National Teen Driver Safety Week Encourages Responsible Habits

More than 5,000 teens are killed in car accidents every year, making fatal auto-related crashes the number one cause of teen deaths, according to organizers of National Teen Driver Safety Week. Drivers 16 to 19 years old are four times more likely to be involved in fatalities than their counterparts in the 25 to 69 age group. During National Teen Driver Safety Week, held Oct. 20 though 26, 2013, encourages awareness and provides a forum for teens to help lower these startling statistics. Here are several ways to improve teen driving habits and lessen the chances of being in an automobile accident.

House Rules
Parents can help their young drivers to be safer by spending more time teaching them the importance of careful driving. Implementing house rules can do just that. Some ideas include restricting when and where they take the car, as well as who is riding along with them while they’re on the road. In order for house rules to work, young drivers need to follow their parents’ guidelines and avoid distracted driving.

Defensive Driving Techniques
A Texas defensive driving course can teach them the techniques and concepts that provide a solid foundation for better skills and habits that they can use now and in their future years behind the wheel.

Speed Management
Obeying the speed limit and slowing down further during inclement weather gives drivers a better chance of reacting favorably to road hazards.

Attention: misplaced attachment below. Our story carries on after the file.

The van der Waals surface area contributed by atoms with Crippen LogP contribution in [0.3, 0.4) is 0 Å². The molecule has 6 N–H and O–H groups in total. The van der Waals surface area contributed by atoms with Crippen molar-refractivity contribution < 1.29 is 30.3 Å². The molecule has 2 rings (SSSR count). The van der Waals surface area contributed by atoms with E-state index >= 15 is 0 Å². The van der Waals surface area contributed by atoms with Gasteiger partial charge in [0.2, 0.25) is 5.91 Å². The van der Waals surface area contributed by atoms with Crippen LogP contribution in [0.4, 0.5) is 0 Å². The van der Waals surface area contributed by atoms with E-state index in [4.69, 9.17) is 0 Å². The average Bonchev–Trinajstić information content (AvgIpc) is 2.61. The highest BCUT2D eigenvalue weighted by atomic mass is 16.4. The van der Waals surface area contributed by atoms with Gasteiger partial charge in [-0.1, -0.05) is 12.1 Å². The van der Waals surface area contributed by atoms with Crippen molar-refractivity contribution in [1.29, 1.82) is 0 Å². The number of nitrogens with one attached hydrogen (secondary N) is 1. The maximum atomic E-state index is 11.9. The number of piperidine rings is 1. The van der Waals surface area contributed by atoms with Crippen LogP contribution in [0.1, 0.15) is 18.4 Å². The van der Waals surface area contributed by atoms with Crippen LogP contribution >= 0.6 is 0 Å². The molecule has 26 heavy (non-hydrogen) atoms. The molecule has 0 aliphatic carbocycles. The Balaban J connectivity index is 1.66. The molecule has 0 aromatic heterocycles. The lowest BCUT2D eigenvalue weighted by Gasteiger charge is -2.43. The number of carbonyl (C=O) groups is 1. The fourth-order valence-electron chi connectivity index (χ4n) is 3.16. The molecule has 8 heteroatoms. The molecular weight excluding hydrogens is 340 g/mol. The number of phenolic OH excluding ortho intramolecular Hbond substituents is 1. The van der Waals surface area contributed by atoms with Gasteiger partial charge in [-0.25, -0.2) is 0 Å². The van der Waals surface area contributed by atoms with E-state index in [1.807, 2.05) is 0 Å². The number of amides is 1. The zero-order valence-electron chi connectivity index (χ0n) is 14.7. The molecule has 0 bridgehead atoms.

Avoiding Distractions
Keeping the phone turned off and the music turned down to a low level minimizes distractions. Limiting the number of passengers is another safety option. Some states have graduated driver licensing for teen drivers which limits the possibility of distractions by restricting certain passengers, mobile device use, and acceptable drive times. Statistics from the Children’s Hospital of Philadelphia Research Institute found that three-quarters of serious teen driving crashes were caused by a critical error on the driver’s part. Just under half of the crashes were caused by going too fast for the present road conditions while exceeding the speed limit, not detecting hazards early enough for an appropriate reaction and when drivers were distracted by something outside or inside their vehicles. By increasing their focus on driving safely, teens can make the roads a less dangerous place to be not only during National Teen Driver Safety Week, but every day of the year.

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